Last season, however, was slightly more successful, the club only conceded 184 goals and scored as many as 31, as mentioned earlier finishing the season on 5 points, all earned from draws. Only managing draws, however, means the club have not won a match in over two years. It has not been all horrendous in recent times mind. Go back another season further and the club actually scraped into double figures points-wise (11) whilst their most memorable season since the turn of the century came in the 2014-15 campaign when they finished as high as 13th with an impressive 27 points. They even managed to win four in a row at one point, and whereas The Fort are used to heavy defeats themselves, that season they actually managed to inflict some pain on others with three of their 8 wins coming by a 4-0 scoreline.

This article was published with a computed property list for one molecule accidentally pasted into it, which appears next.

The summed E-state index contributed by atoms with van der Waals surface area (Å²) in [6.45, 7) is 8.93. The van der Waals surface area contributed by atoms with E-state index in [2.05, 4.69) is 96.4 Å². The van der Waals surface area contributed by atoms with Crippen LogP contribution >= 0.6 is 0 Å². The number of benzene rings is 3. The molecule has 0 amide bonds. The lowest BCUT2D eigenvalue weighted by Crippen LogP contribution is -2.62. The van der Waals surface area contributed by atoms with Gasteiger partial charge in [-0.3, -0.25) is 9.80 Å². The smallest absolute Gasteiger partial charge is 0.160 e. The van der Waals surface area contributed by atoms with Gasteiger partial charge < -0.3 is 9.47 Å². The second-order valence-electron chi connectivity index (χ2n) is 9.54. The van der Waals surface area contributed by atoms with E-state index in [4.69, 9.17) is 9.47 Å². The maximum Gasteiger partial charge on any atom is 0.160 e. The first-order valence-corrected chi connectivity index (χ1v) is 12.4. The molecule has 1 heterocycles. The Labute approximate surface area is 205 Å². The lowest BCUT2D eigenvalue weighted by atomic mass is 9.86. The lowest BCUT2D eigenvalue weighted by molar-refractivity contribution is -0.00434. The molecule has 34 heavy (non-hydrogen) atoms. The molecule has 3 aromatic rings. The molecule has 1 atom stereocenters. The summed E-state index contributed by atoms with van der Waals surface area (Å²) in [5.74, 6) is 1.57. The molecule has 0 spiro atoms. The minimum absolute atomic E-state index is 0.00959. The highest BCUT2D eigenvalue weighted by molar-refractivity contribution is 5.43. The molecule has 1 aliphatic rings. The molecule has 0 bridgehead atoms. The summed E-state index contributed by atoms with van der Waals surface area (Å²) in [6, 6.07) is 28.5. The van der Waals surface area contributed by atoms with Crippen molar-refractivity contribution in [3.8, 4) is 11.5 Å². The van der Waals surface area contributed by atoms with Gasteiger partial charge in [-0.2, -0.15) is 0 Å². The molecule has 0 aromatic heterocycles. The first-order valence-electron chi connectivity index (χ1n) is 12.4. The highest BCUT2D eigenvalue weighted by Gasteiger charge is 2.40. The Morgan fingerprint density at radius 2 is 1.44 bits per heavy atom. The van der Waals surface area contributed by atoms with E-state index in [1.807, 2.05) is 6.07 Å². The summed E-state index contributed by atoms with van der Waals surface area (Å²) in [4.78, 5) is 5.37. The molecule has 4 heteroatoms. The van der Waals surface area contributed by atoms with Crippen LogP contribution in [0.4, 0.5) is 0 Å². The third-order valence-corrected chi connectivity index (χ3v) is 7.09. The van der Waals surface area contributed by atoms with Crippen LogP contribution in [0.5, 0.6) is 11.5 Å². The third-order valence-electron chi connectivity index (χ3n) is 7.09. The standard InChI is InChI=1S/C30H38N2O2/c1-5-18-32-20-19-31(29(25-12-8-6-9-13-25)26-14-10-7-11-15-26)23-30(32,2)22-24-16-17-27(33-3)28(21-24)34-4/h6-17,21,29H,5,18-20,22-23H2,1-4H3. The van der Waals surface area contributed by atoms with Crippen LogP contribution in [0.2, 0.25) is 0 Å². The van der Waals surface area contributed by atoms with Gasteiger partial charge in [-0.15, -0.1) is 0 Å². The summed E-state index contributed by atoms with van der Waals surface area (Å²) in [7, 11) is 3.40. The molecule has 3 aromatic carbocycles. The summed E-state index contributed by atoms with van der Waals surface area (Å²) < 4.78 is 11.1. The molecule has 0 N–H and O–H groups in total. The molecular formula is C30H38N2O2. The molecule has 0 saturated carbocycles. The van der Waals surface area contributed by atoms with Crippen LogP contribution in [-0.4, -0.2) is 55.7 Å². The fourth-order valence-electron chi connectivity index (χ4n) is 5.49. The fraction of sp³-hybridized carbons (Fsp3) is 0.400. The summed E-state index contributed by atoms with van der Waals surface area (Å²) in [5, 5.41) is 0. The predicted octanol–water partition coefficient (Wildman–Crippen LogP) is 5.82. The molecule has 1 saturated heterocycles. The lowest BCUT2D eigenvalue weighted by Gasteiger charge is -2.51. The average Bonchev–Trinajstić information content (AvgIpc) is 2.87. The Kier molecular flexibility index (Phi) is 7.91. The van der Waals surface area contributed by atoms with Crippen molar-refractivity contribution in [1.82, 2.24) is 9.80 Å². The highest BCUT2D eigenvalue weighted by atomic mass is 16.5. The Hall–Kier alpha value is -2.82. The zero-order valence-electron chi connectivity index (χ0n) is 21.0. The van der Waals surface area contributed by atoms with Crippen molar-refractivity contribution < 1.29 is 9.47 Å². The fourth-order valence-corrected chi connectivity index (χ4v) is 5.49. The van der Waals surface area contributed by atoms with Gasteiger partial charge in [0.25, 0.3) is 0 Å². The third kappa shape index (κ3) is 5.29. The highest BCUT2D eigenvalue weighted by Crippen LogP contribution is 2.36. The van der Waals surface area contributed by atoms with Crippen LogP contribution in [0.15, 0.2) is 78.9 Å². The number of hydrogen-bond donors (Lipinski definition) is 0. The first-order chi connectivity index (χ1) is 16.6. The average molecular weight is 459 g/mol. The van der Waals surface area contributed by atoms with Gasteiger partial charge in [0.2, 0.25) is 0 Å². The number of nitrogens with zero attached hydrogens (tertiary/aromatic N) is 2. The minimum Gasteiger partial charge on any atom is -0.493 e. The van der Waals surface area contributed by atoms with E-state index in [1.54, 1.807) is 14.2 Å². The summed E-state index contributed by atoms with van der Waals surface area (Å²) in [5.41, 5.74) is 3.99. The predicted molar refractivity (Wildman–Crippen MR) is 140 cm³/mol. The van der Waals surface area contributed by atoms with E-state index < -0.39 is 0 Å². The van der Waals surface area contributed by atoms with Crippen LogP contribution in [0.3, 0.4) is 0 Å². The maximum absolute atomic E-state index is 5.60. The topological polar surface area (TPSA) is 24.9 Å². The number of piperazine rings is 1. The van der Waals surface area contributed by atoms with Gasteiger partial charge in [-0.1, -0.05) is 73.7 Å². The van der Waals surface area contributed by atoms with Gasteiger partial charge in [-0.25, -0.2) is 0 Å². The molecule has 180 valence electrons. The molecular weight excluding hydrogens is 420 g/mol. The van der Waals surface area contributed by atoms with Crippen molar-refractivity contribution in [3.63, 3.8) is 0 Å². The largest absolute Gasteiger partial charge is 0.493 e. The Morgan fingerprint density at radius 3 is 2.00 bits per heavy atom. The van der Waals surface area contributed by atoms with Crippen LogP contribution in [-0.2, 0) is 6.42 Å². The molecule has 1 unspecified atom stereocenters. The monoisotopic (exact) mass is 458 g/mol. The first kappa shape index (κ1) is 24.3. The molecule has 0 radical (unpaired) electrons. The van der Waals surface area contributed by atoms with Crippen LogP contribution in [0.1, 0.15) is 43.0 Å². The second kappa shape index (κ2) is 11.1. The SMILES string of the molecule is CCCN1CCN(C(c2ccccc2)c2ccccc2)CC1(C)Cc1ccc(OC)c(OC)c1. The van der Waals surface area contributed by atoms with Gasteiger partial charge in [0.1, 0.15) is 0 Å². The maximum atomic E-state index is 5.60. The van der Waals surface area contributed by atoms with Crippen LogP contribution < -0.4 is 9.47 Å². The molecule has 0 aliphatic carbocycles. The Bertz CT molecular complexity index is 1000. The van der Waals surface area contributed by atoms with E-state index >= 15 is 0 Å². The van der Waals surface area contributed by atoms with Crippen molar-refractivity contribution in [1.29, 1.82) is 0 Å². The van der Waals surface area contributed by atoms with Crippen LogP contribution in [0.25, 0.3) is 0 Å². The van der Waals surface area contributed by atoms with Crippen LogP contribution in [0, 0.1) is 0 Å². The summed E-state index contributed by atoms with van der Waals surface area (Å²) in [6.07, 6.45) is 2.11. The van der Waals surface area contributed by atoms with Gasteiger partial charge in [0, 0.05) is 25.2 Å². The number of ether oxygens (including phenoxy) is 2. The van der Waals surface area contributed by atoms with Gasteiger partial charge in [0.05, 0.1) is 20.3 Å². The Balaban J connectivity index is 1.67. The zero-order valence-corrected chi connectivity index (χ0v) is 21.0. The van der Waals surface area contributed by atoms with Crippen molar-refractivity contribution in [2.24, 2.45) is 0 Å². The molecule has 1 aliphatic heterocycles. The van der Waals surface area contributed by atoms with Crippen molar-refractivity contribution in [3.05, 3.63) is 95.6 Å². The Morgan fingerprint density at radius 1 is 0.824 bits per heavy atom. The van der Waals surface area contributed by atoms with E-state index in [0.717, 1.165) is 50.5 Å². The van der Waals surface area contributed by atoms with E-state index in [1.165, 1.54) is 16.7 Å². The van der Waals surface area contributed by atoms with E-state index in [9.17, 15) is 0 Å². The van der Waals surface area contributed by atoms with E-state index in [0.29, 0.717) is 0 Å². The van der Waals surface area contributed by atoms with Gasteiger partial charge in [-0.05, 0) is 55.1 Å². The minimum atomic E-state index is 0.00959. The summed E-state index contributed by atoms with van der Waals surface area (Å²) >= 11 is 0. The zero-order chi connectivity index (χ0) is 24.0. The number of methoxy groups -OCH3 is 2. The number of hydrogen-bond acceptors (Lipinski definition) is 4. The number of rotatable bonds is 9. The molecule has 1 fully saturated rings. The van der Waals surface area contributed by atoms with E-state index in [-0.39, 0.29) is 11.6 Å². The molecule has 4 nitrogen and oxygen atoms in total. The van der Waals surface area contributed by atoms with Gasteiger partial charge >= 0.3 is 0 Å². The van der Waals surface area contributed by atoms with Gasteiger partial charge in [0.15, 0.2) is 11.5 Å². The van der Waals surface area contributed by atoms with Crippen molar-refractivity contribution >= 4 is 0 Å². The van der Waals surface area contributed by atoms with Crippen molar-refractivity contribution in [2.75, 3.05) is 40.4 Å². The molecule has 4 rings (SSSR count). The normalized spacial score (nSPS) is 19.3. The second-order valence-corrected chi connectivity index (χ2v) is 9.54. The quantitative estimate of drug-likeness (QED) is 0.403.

For sure in some seasons they may occasionally win a few games, but more often than not its lose, lose, lose, meaning a hard life for The Fort who at the end of last season were considering their future. There was talk of dropping out of the Highland League and turning amateur, but for now, they are still playing in the division. The town itself is rather remote with a small population and isolated from the rest of the league the club are the only Highland League side based in the west of the country meaning sometimes they have to travel for as many as five hours just to get to an away game. It’s not just away games that involve long journeys either, with members of their squad based far and wide across the region some players have to actually travel long distance to get to home games too. Another large problem is the local game of Shinty. Shinty is a sport unique to Scotland and is rather popular in the area with three major clubs snapping up lots of young sporting talent that might have otherwise ended up at their local football club. Besides, on the rare occasions that Fort William does produce any young talent of note, they are usually lured to larger clubs elsewhere.